Lobster bisque please, orders up Frankie, anxious to get this seafood show finally under sail now that Jim has floated in from the city’s south side.

“Well,” the waitress breezily replies, “we’ve changed that out for the Cullen skink.”

OK, Cullen skink then? “And we are out of Cullen skink,” she adds in a neat boom-boom one-two. “Octopus?” ventures Jim from the side of this table near the door. “Sorry we have no Octopus either.”

This is not the greatest of starts, but the torpedo that holes Fat Lobster as it waddles out of port, or off Glasgow’s Hope Street, is still to come in our welcome-to-the-menu chat.

“And sorry we have no draught beer tonight.” Ooh, says Gibbo, as he is directed to the selection of bottled beers.

I, meanwhile, am looking around and wondering how a not-very-busy-right-now restaurant runs out of all these things so early on a Thursday night, assuming (which I am) that Fat Lobster isn’t one of those salty sea dog places where the chef is waiting daily at the harbour for the day’s catch.

It seems to be more a spirited, and probably, long-overdue attempt to make seafood in Scotland middle of the road.

Anyway, to be fair to Fat Lobster let’s fast-forward to the end of the meal after we’ve eaten quite a lot of lobstery things, plus fish tacos, monkfish curry, sardines and fish ‘n’ chips.

Enjoyable meal, I ask the troops? Hmm yeah, is the universal answer. Would you come back again? Let’s leave that question dangling here right now while we run through the small plates we’ve consumed. Yes, it’s largely small plates and yes it’s seafood so yes it’s pricey.

What isn’t nowadays, though? A couple of OK fish tacos are eaten at £10 a head, with two hunks of battered monkfish, apple and fennel slaw (this features in a few dishes), avocado, lemon mayo – and they are perfectly pleasant if pretty generic.

Two sardines (yes, they do look a bit lonely) grilled and served with salsa verde at £9, are followed by a small plate of monkfish curry at £12.

I’m not sure where all the monkfish are coming from but they seem to be everywhere in Scottish restaurant-land just now. Anyway, this curry is simple, pleasant and enjoyed, says Jim.

Frank ended up with a lobster roll, skinny fries, a drop of salad, served hot for – sit down for this – £21.

That pricing provides us with something to puzzle over anyway considering what looks like the same lobster roll served cold is three quid cheaper at £18. No lemon mayo apparently with that.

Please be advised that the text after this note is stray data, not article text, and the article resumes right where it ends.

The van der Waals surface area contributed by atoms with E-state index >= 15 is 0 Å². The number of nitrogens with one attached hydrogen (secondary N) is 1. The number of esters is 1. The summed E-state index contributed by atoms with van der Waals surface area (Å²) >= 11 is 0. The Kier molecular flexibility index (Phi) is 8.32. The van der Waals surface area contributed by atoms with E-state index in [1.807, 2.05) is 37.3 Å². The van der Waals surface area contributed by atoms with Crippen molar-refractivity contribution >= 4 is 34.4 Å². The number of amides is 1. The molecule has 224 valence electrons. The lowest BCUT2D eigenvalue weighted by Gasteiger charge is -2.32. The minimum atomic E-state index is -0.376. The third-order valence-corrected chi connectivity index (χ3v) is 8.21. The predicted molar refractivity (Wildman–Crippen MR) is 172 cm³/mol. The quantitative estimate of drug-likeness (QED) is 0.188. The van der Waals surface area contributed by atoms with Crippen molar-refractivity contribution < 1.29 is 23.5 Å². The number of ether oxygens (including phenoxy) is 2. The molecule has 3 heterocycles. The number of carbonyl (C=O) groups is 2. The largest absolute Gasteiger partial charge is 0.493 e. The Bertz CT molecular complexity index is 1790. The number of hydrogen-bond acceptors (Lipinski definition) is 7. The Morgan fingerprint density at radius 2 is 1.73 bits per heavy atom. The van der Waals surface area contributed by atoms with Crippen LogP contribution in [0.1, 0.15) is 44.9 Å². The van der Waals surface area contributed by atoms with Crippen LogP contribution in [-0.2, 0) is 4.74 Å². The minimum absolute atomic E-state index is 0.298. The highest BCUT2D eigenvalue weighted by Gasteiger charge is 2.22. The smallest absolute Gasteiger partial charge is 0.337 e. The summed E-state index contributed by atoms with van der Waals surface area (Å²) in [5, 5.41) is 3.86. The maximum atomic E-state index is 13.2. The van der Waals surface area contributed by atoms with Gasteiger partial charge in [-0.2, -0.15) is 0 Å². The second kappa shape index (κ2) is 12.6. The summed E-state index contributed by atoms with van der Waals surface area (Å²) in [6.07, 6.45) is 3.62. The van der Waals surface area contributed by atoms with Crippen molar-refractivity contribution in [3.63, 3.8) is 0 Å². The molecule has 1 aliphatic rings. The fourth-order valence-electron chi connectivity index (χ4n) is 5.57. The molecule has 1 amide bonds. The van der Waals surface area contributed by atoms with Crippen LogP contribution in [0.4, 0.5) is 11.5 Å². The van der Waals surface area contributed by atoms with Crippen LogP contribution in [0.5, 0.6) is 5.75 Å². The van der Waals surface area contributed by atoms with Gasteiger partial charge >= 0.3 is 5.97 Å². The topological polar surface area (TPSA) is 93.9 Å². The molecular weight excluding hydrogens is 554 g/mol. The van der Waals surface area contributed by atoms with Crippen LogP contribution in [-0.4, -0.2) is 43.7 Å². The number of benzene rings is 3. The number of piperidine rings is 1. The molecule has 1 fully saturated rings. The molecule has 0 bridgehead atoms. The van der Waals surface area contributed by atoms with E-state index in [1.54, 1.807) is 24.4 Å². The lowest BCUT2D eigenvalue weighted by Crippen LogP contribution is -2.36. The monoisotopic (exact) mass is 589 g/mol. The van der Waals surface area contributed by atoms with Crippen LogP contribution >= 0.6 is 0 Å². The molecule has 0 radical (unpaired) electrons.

There are hunks and shreds of lobster in a generic (word of the day) brioche roll in this one and Frankie, who ordered it, says it’s good.

More lobster hunks and chunks (where do all these lobstery pieces come from I’m wondering), are in the lobster mac ‘n’cheese because by now we are into the large plate section of the menu. Yes. It’s £16 for mac ‘n’ cheese once the sea-food fairy has waved his magic lobster wand over it.

You know what? As a mac ‘n’ cheese it’s pretty good. Doesn’t actually need that lobster at all, especially as the lightly squishy feel of the pieces is not that pleasant.

The best thing we have is good old-fashioned fish and chips, again at £16. This time the Fat Lobster really is serving large plates and it’s a good-sized portion that – after we have all hewn hunks from it and commented favourably about the pure white fish inside – is pretty much all eaten.

Oh, a word on the waiting staff while I’m here. Good, friendly, chatty quite funny at times, so when we get the usual how-was-your-meal question there’s no difficulty nodding in approval.

But when the waitress wanders off and I ask: well, would you come back? The universal answer around the table is: nope.

Why? Possibly this: Fat Lobster is just a bit too generic and definitely lacking the special vibe these prices demand.


157 Hope Street


Tel 0141-237 3270

Open: seven days 12 noon til late

Menu: Hitting all the right buttons for cool seafood, fish tacos, lobster rolls, sardines (not so cool) and even fish n’chips. All available elsewhere tho. 3/5

Service: Started off with a litany of unavailable items, but waiting staff bright n’breezy and at times good fun. Food pretty quick out the kitchen too - as it should be given it’s pretty simple. 5/5

Atmosphere: Airy city centre restaurant with big windows, comfortable decor and clear work been done still kinda feels a bit like an ex bar. 3/5

Price: It’s seafood. What do you expect. I expect to know where the seafood comes fro at these prices. 3/5

Food: Seafood priced but without a word of where it all comes from, competent cooking, reasonable lobster roll and fish tacos, just feels too generic and ordinary. 6/10

Total: 20/30